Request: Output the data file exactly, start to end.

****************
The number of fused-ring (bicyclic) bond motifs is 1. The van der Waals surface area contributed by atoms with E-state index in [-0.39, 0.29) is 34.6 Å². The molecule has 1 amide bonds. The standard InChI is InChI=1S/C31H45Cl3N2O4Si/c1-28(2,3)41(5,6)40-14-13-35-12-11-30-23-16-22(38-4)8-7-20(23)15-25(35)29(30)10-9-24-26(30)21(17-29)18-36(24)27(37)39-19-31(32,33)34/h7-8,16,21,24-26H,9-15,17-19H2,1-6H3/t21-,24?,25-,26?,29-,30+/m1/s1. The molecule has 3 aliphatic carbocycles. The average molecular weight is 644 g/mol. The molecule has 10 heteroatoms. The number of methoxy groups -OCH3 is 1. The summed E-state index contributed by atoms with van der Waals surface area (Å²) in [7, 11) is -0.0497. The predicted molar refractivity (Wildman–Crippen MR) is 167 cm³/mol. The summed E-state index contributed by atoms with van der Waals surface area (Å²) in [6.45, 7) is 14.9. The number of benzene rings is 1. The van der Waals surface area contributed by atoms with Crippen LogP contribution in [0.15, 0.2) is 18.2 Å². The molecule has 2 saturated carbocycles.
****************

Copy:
The number of fused-ring (bicyclic) bond motifs is 1. The van der Waals surface area contributed by atoms with E-state index in [-0.39, 0.29) is 34.6 Å². The molecule has 1 amide bonds. The standard InChI is InChI=1S/C31H45Cl3N2O4Si/c1-28(2,3)41(5,6)40-14-13-35-12-11-30-23-16-22(38-4)8-7-20(23)15-25(35)29(30)10-9-24-26(30)21(17-29)18-36(24)27(37)39-19-31(32,33)34/h7-8,16,21,24-26H,9-15,17-19H2,1-6H3/t21-,24?,25-,26?,29-,30+/m1/s1. The molecule has 3 aliphatic carbocycles. The average molecular weight is 644 g/mol. The molecule has 10 heteroatoms. The number of methoxy groups -OCH3 is 1. The summed E-state index contributed by atoms with van der Waals surface area (Å²) in [7, 11) is -0.0497. The predicted molar refractivity (Wildman–Crippen MR) is 167 cm³/mol. The summed E-state index contributed by atoms with van der Waals surface area (Å²) in [6.45, 7) is 14.9. The number of benzene rings is 1. The van der Waals surface area contributed by atoms with Crippen LogP contribution in [0.15, 0.2) is 18.2 Å². The molecule has 2 saturated carbocycles.